That subtitle is part of a September 15, 2022 Environmental Health News story, The Titans of Plastic, in partnership with Sierra Magazine, where reporter Kristina Marusic writes about Shell’s new Pennsylvania Petrochemicals Complex in Monaca, PA, as it nears production of plastic ‘nurdles.’
“Shell ranks in the top 10 among the 90 companies that are responsible for two-thirds of historic greenhouse gas emissions. Its Potter Township cracker plant is expected to emit up to 2.25 million tons of climate-warming gases annually, equivalent to approximately 430,000 extra cars on the road. It will also emit 159 tons of particulate matter pollution, 522 tons of volatile organic compounds, and more than 40 tons of other hazardous air pollutants. Exposure to these emissions is linked to brain, liver, and kidney issues; cardiovascular and respiratory disease; miscarriages and birth defects; and childhood leukemia and cancer. Some residents fear that the plant could turn the region into a sacrifice zone: a new “Cancer Alley” in Beaver County, Pennsylvania.”KRISTINA MARUSIC | ENVIRONMENTAL HEALTH NEWS | SEPTEMBER 15, 2022
“Even this one facility is not just one facility. The ethane cracker itself is well down the production chain. It starts with fracking wells, then there are gathering lines, pipelines, and compressor stations, among other facilities. And after the cracker plant, there are downstream manufacturing processes to turn these plastic pellets into products. Every single part of that chain poses risks.”Matt Mehalik, Executive Director of the Breathe Project
“For leukemia and lymphoma, the current understanding is that it could show up as soon as three to five years after exposure, and within less than 10 years for sure. Solid tumors like lung cancer could take 10 or 20 years. And other cancer types could take more than 30 years to show up. In general, the longer you trace these populations, the more cancers you’ll find.”Dr. Cheng-Kuan Lin, a physician and former researcher at Harvard University’s T.H. Chan School of Public Health
A study of leukemia found that people who live near petrochemical complexes are 36 percent more likely to develop cancer than those who don’t. The risk is higher for certain types of leukemia. People living near petrochemical facilities are about 85 percent more likely to develop chronic lymphocytic leukemia compared with people not living near these facilities. The studies also found that those who live near petrochemical complexes are almost 20 percent more likely to develop lung cancer.
In 2019, Environmental Health News tested the air, water, and urine of Pennsylvania families who lived near fracking wells for contaminants. The investigation found biomarkers for harmful chemicals in the bodies of children living near fracking wells at levels up to 90 times higher than the national average. In 2014, Clean Air Council created a detailed report on the expected impacts of the ethane cracker, including increased risk of cancer and respiratory and heart disease, increased traffic, and light and noise pollution.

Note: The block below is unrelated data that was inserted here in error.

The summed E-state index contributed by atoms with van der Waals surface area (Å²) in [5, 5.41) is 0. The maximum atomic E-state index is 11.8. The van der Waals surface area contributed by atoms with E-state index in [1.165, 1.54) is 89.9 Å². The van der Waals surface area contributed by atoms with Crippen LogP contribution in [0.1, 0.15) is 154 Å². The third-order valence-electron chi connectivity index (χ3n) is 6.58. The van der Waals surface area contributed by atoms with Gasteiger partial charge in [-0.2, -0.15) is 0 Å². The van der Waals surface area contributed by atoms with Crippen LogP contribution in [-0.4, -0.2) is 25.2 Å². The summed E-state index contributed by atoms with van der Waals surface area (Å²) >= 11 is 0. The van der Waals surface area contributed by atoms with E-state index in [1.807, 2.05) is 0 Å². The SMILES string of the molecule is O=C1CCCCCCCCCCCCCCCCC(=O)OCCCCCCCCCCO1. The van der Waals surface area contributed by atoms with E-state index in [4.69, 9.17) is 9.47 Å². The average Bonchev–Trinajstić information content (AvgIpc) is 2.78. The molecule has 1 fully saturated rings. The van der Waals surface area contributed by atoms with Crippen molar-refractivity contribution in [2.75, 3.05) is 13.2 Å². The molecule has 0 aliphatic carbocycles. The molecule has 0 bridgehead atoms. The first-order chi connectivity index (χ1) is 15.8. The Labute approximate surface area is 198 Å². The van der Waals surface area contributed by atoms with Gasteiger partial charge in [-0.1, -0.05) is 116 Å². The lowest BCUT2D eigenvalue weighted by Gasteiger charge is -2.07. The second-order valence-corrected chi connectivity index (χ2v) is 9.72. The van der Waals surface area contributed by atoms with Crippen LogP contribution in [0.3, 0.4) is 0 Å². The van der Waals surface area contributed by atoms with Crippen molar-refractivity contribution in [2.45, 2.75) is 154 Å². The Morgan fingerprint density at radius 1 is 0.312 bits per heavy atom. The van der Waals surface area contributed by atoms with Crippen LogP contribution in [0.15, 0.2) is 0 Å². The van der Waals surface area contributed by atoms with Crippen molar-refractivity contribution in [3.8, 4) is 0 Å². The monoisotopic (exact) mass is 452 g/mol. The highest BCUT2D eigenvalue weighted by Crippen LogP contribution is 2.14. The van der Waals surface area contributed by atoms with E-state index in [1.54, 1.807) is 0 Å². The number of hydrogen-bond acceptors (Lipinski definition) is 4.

It’s difficult to quantify the public health costs of a facility like the ethane cracker, but modeling tools offer a rough idea. According to predictions from the EPA’s CO-Benefits Risk Assessment tool, the plant’s emissions of PM2.5—toxic airborne particulate much tinier than the width of a human hair—are estimated to cost Beaver County an additional $16 million a year in health-care costs. That’s not counting other pollutants like volatile organic compounds and hazardous chemicals. Neighboring Allegheny County can expect about $13 million in additional health-care costs. The national health-care burden is expected to increase by about $70 million a year from pollution that travels from Shell’s plant beyond the area. FULL STORY WITH MORE PHOTOS
“They say ‘jobs, jobs, jobs,’ but a lot of legislators stop there in their critical thinking about the benefits of this kind of tax package. We aren’t doing the math to figure out this is costing us millions of tax dollars per job. We’re foregoing billions of dollars of revenue over the life of this plant at a time when we can’t afford to make necessary investments in our infrastructure, our public schools, or our small businesses.”State representative Sara Innamorato, who represents parts of Pittsburgh, PA